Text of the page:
When I sat down to write this post, I wrote this one instead.
I wanted to talk about how I came upon my current style, but I guess I needed the preface. You may read part one before or after part two, or not at all, I suppose. But you’ll be missing all the fun. Here’s a glimpse…
The learning curve
I learned to draw as a child by tracing faces in magazines and art in encyclopedias and comic books. Somewhere in adolescence my interest in art leaned more towards Aubrey Beardsley than Bob Montana. In high school I was entranced by psychedelic posters and album covers based wildly on art nouveau but my heart belonged to Dali. Dali had a way of taking photorealism on a bad acid trip. I longed for such complete control over the brush, the paint, that it obeyed my every command. Every surface “licked” to perfection. I was hooked on the obtainment of mastery.
I had no style of my own at that time, merely copying Dali’s drawered women and disfigured horses, and mimicking hippie typestyles of the day. Having no interest in Dali’s symbolism, I drooled over his technique. I found Beardsley around the same time and copied his most famous drawings, worshipping the art nouveau Whiplash (undulating curves and rhythmic lines).
I developed a left-leaning, non-conformist bent around this time and decided that art should be everywhere, for everyone, and that galleries and museums would disappear now that the 60s had everyone macrame-ing, candlewicking, and wood-carving, and Arts and Crafts had been returned to their rightful throne.
Little did I know that the style I came to worship in the end – art nouveau – would lead me to spend the better part of my career seeking mastery of technique instead of artisanry.
The Arts and Crafts movement was artisan-oriented, a rejection of the machine-made, a celebration of natural elements. It’s spirit returned in the 60s and 70s. I did my part by sewing long paisley dresses with tiny bells that jingled when you walk and was hand-beading fringed leather jackets and vests in a little shop in 1969 when Led Zeppelin rocked my world with Stairway to Heaven.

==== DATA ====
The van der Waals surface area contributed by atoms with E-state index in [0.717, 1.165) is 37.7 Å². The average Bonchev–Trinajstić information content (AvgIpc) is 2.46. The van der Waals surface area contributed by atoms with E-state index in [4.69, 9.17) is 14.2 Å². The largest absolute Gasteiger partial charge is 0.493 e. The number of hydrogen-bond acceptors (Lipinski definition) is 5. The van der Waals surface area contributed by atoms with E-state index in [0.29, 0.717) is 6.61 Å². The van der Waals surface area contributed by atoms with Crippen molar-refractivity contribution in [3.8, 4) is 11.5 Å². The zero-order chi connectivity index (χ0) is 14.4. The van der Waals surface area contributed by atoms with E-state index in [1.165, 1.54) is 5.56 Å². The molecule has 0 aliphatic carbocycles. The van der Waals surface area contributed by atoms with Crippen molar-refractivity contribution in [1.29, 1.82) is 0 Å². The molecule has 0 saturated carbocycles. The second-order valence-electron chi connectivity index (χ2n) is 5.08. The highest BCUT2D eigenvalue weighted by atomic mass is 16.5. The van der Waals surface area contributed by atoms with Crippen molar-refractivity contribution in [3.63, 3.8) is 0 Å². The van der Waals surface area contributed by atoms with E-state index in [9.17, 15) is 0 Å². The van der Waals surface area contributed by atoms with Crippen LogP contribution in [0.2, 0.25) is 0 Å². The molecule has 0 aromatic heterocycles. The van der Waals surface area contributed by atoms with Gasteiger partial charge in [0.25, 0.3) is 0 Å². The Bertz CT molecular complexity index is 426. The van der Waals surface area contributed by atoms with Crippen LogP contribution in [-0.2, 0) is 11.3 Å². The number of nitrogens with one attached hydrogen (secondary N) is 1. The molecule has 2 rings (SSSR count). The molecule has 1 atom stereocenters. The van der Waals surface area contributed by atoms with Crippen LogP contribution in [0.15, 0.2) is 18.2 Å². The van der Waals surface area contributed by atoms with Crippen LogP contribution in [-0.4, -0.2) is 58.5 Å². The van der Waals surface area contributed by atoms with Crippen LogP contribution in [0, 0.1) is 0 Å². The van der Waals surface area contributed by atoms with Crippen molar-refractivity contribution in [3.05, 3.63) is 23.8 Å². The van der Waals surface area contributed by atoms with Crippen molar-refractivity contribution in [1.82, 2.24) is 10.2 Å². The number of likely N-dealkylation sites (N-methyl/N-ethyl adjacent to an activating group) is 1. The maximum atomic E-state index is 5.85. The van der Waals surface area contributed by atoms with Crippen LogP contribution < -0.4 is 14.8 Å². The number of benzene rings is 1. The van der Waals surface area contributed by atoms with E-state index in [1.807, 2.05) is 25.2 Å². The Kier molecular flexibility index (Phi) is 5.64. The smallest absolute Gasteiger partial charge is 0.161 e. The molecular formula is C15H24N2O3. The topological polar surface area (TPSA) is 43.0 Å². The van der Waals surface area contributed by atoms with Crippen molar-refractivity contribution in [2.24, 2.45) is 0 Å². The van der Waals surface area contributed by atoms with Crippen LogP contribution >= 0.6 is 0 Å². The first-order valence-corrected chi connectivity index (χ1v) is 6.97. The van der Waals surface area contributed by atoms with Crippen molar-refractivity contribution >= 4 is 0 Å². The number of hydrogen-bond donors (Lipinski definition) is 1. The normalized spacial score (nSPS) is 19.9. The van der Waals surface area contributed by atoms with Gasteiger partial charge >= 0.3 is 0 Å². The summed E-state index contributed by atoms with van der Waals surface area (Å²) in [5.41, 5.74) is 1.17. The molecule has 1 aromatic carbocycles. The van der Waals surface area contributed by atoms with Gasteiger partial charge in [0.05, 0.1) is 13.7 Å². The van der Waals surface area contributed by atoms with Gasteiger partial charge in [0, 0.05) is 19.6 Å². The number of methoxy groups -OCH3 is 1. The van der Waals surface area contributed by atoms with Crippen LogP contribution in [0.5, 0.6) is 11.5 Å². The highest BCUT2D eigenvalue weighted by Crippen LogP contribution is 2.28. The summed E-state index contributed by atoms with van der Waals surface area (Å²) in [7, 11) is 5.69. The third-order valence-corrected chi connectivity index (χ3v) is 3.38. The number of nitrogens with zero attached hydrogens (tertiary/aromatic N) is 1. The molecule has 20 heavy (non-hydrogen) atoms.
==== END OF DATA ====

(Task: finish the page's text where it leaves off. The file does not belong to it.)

In contrast, art nouveau was pure design, and although it also purported to make art part of everyday life for the masses, it relied on machined surfaces and man-made materials to supply it’s perfection. I later took to the french curve and Rapidograph to supply the tension only a perfectly inked line could supply, on Mylar of course.
By the late 70s, I had returned to college for the commercial arts, mechanical and architectural drawing, airbrush, layout and design, and photography. I was doing free-lance signage and logo designs. In short order I had gone from handcrafting personal items out of hemp to technical inking on polyester film.
I bounced back and forth between these two influences for years. During my first stint in college, “stylized” was a fearsome accusation. “Decoration” was for building cornices, and best left to the distant past. But I was determined to continue decorating my canvases in a highly stylized manner throughout my fine art training, frustrating everyone in my path. At the same time, I learned to paint hard-edged acrylic canvases so “licked” you saw no evidence of brushwork. Elaborately curled lines covered my canvases forming a model’s hair, a panther’s whiskers, and a fabric’s design.
Ahhhhh, the occupation! Never had I considered why or what I was going to do with a degree in art. Never in my wildest dreams did I expect to spend the next 23 years in commercial art. But I did. I surely did. As near as I can figure it, that’s…
5,285 days, or
NOT working on my art (much).
I retired. I quit. I was brain-dead. The battery died. I tried recharging my craft at home. I should be able to relight the fire, right? Wrong. I found out I hated the computer, loathed large-format printer calibrations, and I detested software!
It took a long time to give up. All that training. All that experience. All that technique!
When I started beading, it was by accident. And a wonderful thing happened. I rediscovered FLOW. I let the artist’s hand – my hand – show in the work. Imperfection. Wonderful imperfection, evidence of life. My life. My art. My self. My mother would have wanted it that way.